Environmental issues surrounding the proposed Marquette spaceport

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Blog post written by Mindy Kantola:

The development of a commercial spaceport near a quiet historic lodge along the southern shore of Lake Superior would bring permanent and unnecessary industrial impacts to a rural, Northwoods forested area surrounded by residences, unique sensitive habitats, and the world’s largest freshwater lake. The Granot Loma Lodge structure is listed on the National Register of Historic Places and embodies a large chapter of local Marquette history. A portion of the property could be targeted as a potential vertical spaceport location for small to midsize rockets which presents many concerns.

The small commercial rocket industry

When rocket launches fail there is a risk of soil and water contamination due to the release of toxins, and at this point in small commercial rocket development, there is a fairly good chance they will fail regularly. Small rockets currently have a 26% failure rate according to launch records of Rocket Lab’s Electron and Astra Rockets 1, 2, and 3; these records begin with the first launch of the Electron in 2017 and go through April 2021 (Space Launch Report). The initial launch of an Astra rocket from Kodiak Island, AK, in 2018 resulted in the rocket malfunctioning, damage to the spaceport, and remediation work which included sending more than 200 tons of soil for decontamination (New Scientist 2019). The soil was heated to 315 °C to vaporize residual hydrocarbons, then a thermal oxidizer subjected the gases to temperatures of 870 °C. Rocket launches fail regularly, and sometimes slight technical issues lead to explosive failures (Space 2020). The Astra rocket launch record was 0/2 for successes/attempts to launch the Astra Rocket 3 in 2020 due to an electrical connection failure and improper propellant mixture (Space Launch Report 2020).

Not only are rocket launches potentially hazardous during a launch failure, but also due to the release of components and debris in-flight that enter the atmosphere and/or free-fall to earth in an uncontrolled manner (CNBC 2020). Regular launches at large spaceport complexes have been shown to impact wildlife due to the frequent release of heavy metals during flight. One study on the alligators near Kennedy Space Center showed that nearby gators have higher levels of heavy metals, including lithium, nickel and mercury, in their livers than alligators from two other parts of Florida (Horai et al. 2014).

Furthermore, even if all goes well, the vast majority of rocket launch missions leave discarded components (aka “space junk”) to orbit in Earth indefinitely with no attempt at recovery or proper disposal (NASA 2016). NASA estimates that humans have discarded over 20,000 pieces of space junk larger than a softball that are currently orbiting earth (NASA 2013). Small rockets are designed to release components mid-flight, which simply fall back to the earth’s surface and generally land in the ocean. This is supposedly for safety, but disregards any lasting impacts to the ecosystem surrounding the launch site.

By design, small rockets release components in stages which are intended to incinerate or fall back to the Earth’s surface below. The release of components during frequent launches would ultimately result in debris, particulate, and propellant-covered rocket component accumulation in Lake Superior. In New Zealand, launch records show that rocket components have occasionally been recovered from their ocean-landings. However, it is more likely that no attempt to recover the parts is made.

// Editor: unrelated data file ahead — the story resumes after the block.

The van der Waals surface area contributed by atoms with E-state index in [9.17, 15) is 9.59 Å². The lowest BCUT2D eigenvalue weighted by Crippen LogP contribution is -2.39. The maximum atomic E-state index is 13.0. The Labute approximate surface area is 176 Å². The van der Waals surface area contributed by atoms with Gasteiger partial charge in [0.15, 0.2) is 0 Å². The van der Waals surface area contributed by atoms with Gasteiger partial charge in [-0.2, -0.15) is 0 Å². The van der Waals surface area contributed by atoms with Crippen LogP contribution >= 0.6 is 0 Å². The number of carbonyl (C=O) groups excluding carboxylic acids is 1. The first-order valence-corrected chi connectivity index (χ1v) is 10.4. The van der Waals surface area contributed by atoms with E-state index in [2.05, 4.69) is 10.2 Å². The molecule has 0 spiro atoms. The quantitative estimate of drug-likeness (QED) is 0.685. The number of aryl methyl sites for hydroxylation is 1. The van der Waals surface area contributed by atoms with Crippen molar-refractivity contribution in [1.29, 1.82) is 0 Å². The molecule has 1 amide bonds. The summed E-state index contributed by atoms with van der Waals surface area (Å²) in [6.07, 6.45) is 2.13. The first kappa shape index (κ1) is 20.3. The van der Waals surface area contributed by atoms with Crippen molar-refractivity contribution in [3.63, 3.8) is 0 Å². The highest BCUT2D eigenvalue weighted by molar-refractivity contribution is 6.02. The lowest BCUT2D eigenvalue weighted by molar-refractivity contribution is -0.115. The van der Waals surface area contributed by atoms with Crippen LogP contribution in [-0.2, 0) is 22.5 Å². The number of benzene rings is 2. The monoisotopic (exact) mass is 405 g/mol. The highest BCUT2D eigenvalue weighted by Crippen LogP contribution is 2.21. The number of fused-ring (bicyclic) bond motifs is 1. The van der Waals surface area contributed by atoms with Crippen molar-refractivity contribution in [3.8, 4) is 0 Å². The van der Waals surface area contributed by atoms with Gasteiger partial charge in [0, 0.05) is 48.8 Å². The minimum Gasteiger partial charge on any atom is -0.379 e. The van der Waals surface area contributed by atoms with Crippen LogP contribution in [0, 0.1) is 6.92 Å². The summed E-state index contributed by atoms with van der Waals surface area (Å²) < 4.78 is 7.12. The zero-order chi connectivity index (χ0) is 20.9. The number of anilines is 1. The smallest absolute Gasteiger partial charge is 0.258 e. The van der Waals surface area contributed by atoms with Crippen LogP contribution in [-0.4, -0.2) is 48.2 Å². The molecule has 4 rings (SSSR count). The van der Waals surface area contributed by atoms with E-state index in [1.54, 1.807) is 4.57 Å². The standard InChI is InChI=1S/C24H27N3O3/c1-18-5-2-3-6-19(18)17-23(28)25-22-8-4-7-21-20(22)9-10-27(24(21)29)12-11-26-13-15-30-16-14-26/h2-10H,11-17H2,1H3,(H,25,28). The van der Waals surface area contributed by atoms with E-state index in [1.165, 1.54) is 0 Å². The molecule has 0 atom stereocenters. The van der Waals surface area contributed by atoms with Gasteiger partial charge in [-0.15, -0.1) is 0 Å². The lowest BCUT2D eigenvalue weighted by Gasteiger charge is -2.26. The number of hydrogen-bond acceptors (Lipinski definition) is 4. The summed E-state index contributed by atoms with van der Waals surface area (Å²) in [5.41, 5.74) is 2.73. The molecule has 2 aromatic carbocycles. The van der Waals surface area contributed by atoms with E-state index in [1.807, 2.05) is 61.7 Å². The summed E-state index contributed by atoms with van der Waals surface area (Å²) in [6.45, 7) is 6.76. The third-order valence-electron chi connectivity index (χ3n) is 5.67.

MAMA’s proposed vertical launch location on Lake Superior

The Explorer Solutions Report and analysis of Granot Loma as a potential commercial spaceport describes the Electron rocket by Rocket Lab as the chosen rocket for launches at the hypothetical Marquette Spaceport. By design, at 2.5 minutes after lift-off, the Electron rocket drops its first stage which contains nine spent rocket engines and the largest part of the rocket body. These components would be contaminated with kerosene propellant residue. Hypothetically, when this first stage is dropped from the rocket during a successful launch, it would either land in Lake Superior or somewhere in Ontario.  Although unlikely, there could be a recovery mission to retrieve the parts using a helicopter, however, even if some parts of the rocket are recovered, there is no way to recover the exhaust, air pollution particulates, and any small components that separate from the first stage.

Next, the Electron rocket releases lithium-polymer batteries during the Electron’s battery hot-swap, a maneuver in which discharged batteries are jettisoned to save weight, and those batteries may or may not be incinerated or they would otherwise also land in Lake Superior or somewhere in Ontario. Again, this presents a risk for soil and water contamination in addition to the low probability of their recovery. 

The Great Lakes themselves are the most precious resource on the continent and make up 1/5 of the world’s freshwater. We are living in a time when freshwater is becoming scarcer, more valuable than oil, gas, or coal, and impossible to live without (National Geographic 2020). To further illustrate the global situation, ocean saltwater is not drinkable; it must first undergo desalinization, for which current processes are expensive, energy-intensive, and involve large-scale facilities (USGS 2021). Water scarcity is a growing issue across the country due to increasing freshwater use, limited supply, pollution, and climate change related droughts. Sixty-one percent of Americans rely on surface water sources such as lakes, rivers, and streams for their drinking water; the other 39% rely on groundwater, which is water located underground in aquifers and wells (The Value of Water 2015).

In the Great Lakes region, a recent economic study found that 1.3 million jobs are directly connected to the Great Lakes states, generating $82 billion in wages, and that nearly 140,000 jobs have been added since 2009 (Michigan Sea Grant 2020). Almost 40 million Americans and Canadians depend on Great Lakes water for drinking. Furthermore, in the face of climate change, evidence indicates the Great Lakes region is already attracting new residents interested in the region’s relative climate safety (Bridge Michigan 2021).